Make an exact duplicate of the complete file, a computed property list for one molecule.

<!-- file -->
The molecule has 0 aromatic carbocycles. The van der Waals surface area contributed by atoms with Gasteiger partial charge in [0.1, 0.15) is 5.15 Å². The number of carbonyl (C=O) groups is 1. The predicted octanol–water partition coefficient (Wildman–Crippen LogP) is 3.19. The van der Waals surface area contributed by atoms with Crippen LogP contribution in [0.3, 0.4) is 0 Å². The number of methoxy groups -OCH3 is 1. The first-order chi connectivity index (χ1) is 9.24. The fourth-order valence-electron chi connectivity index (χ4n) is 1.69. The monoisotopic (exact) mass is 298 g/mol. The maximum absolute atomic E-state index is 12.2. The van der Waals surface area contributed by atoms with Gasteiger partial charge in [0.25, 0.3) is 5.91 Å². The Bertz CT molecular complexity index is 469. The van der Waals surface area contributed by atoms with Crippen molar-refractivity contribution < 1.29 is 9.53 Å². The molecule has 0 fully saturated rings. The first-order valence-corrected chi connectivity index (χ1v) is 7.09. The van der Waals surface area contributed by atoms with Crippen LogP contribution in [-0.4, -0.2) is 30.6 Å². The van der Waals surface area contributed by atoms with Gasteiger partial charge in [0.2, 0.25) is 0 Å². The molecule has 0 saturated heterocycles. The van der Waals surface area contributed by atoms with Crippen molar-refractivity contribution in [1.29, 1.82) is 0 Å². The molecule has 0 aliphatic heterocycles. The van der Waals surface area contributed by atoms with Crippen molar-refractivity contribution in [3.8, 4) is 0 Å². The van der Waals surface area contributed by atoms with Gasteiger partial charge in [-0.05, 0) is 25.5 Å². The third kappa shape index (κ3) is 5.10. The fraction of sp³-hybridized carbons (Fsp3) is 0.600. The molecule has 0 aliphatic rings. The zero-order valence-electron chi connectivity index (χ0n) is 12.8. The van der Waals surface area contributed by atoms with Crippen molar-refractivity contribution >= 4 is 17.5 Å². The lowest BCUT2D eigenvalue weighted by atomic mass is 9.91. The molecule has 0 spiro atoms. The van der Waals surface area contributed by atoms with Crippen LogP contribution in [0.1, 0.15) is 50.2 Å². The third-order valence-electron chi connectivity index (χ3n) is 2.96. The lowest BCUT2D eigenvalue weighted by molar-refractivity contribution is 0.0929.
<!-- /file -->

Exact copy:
The molecule has 0 aromatic carbocycles. The van der Waals surface area contributed by atoms with Gasteiger partial charge in [0.1, 0.15) is 5.15 Å². The number of carbonyl (C=O) groups is 1. The predicted octanol–water partition coefficient (Wildman–Crippen LogP) is 3.19. The van der Waals surface area contributed by atoms with Crippen LogP contribution in [0.3, 0.4) is 0 Å². The number of methoxy groups -OCH3 is 1. The first-order chi connectivity index (χ1) is 9.24. The fourth-order valence-electron chi connectivity index (χ4n) is 1.69. The monoisotopic (exact) mass is 298 g/mol. The maximum absolute atomic E-state index is 12.2. The van der Waals surface area contributed by atoms with Gasteiger partial charge in [0.25, 0.3) is 5.91 Å². The Bertz CT molecular complexity index is 469. The van der Waals surface area contributed by atoms with Crippen molar-refractivity contribution < 1.29 is 9.53 Å². The molecule has 0 fully saturated rings. The first-order valence-corrected chi connectivity index (χ1v) is 7.09. The van der Waals surface area contributed by atoms with Crippen LogP contribution in [-0.4, -0.2) is 30.6 Å². The van der Waals surface area contributed by atoms with Gasteiger partial charge in [0.2, 0.25) is 0 Å². The molecule has 0 saturated heterocycles. The van der Waals surface area contributed by atoms with Crippen molar-refractivity contribution in [1.29, 1.82) is 0 Å². The molecule has 0 aliphatic heterocycles. The van der Waals surface area contributed by atoms with Crippen molar-refractivity contribution in [3.8, 4) is 0 Å². The van der Waals surface area contributed by atoms with Gasteiger partial charge in [-0.05, 0) is 25.5 Å². The third kappa shape index (κ3) is 5.10. The fraction of sp³-hybridized carbons (Fsp3) is 0.600. The molecule has 0 aliphatic rings. The zero-order valence-electron chi connectivity index (χ0n) is 12.8. The van der Waals surface area contributed by atoms with Crippen molar-refractivity contribution >= 4 is 17.5 Å². The lowest BCUT2D eigenvalue weighted by atomic mass is 9.91. The molecule has 0 spiro atoms. The van der Waals surface area contributed by atoms with Crippen LogP contribution in [0.1, 0.15) is 50.2 Å². The third-order valence-electron chi connectivity index (χ3n) is 2.96. The lowest BCUT2D eigenvalue weighted by molar-refractivity contribution is 0.0929.